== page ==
Recent Graduate Drew Comrie received the 2015 CHOP Distinguished Research Trainee Awards for his outstanding work on T cell mechanics under the supervision of Janis Burkhardt, PhD...More

Raj Lab's Work Explores Cell Size and DNA Content

Bioengineering faculty Arjun Raj and his lab address the question of cell volume variability amongst cell with the same function and DNA...More

T Cell Exhaustion and the PD-1 Protein Pathway

A new paper in the Journal of Experimental Medicine from John Wherry's Lab presents data showing that PD-1 may not be the cause of T cell exhaustion...More

Scott Lab Studies Immune Response to Leishmaniasis

Phillip Scott's Lab work on leishmaniasis is highlighted in the latest Penn Current issue...More

IGG Faculty Awarded $7.5 Million for HIV Gene Therapy Research

James Riley, PhD, James Hoxie, MD, John Wherry, PhD, Frederic Bushman, PhD, and Pablo Tebas, MD have been awarded $7.5 million from the NIH to begin work on a new gene therapy addressing HIV...More

Ellen De Obaldia Receives IGG Award for Outstanding Dissertation

Maria Elena (Ellen) De Obaldia this year's winner of the IGG Saul Winegrad Award for Outstanding Dissertation. Ellen completed her dissertation, "T-Lineage Specification and Commitment Requires Constraint of Myeloid Gene Expression Programs by HES1", under the supervision of Avinash Bhandoola; currently, she is a postdoctoral fellow in the Vosshall Laboratory at The Rockefeller University. She will be recognized at the Biomedical Graduate Studies Graduation and Hooding Ceremony on May 18.

David Allman Recognized for Teaching

David Allman, PhD recieved this year's Dean's Award for Excellence in Basic Science Teaching in recognition of his outstanding medical school teaching...More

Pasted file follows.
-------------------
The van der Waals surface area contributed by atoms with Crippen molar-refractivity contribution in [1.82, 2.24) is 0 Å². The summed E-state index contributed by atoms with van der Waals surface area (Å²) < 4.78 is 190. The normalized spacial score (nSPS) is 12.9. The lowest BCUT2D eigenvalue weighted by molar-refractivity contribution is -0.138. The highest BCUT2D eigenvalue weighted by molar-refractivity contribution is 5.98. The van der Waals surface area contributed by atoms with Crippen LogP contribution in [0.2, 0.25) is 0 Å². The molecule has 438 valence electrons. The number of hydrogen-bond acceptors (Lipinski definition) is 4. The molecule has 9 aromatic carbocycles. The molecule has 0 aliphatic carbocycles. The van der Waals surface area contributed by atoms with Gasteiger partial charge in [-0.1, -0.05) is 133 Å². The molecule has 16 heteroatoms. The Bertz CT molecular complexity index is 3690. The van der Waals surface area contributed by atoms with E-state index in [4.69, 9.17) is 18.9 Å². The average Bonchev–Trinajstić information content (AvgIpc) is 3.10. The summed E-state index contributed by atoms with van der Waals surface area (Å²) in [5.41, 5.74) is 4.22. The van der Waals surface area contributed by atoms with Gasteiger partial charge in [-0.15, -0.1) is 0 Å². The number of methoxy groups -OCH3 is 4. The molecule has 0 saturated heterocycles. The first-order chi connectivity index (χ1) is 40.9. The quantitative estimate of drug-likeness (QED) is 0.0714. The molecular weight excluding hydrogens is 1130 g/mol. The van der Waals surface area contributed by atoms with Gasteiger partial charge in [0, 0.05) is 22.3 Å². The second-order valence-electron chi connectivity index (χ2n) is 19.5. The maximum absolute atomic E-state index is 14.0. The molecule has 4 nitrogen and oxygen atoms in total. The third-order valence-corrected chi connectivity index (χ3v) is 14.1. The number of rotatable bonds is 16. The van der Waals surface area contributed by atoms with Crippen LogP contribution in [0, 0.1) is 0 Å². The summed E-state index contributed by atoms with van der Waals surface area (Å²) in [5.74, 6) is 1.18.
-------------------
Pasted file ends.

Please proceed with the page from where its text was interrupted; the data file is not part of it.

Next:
CFAR Faculty Receive Award for HIV Research

Carl June, MD, Bruce Levine, PhD, and Pablo Teblas, MD were among those who received the 2015 Clinical Research Achievement Award by the Clinical Research Form for their work on gene editing of CCR5 in HIV patients...More

Metastatic Melanoma Patients Respond to New Combination of Immunotherapy Drugs

New IGG faculty member Jorge Ivan Alvarez’s recent work with Cornelia Podjaski of McGill University appears in the latest edition of Brain...More

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Rotating cover images: (1) The parasite Leishmania major (promastigote stage; red) among alternatively activated (M2) macrophages (green) and resident peritoneal macrophages (blue). Courtesy of Tiffany Weinkopff and Phillip Scott, Department of Pathobiology, University of Pennsylvania School of Veterinary Medicine. Cropped from original. (2) Goenka R, Matthews AH, Zhang B, O’Neill PJ, Scholz JL, Migone T, Leonard WJ, Stohl W, Hershberg U, Cancro MP. 2014. Local BLyS production by T follicular cells mediates retention of high affinity B cells during affinity maturation. The Journal of Experimental Medicine 211(1):45-56. Cropped from original. (3) Spleen of a mouse infected the chronic strain of LCMV (clone 13). Intravascular labeling was used to differentiate CD8+ T cells in the red pulp versus the white pulp of the spleen. Photo credit: Kristen Pauken and Jason Schenkel. Cropped from original. (4) Tiled 3D reconstruction of an E10.5 dorsal aorta immunostained for CD31 (red) CKit (blue) and Runx1 (green). Amanda Phillips and Nancy Speck.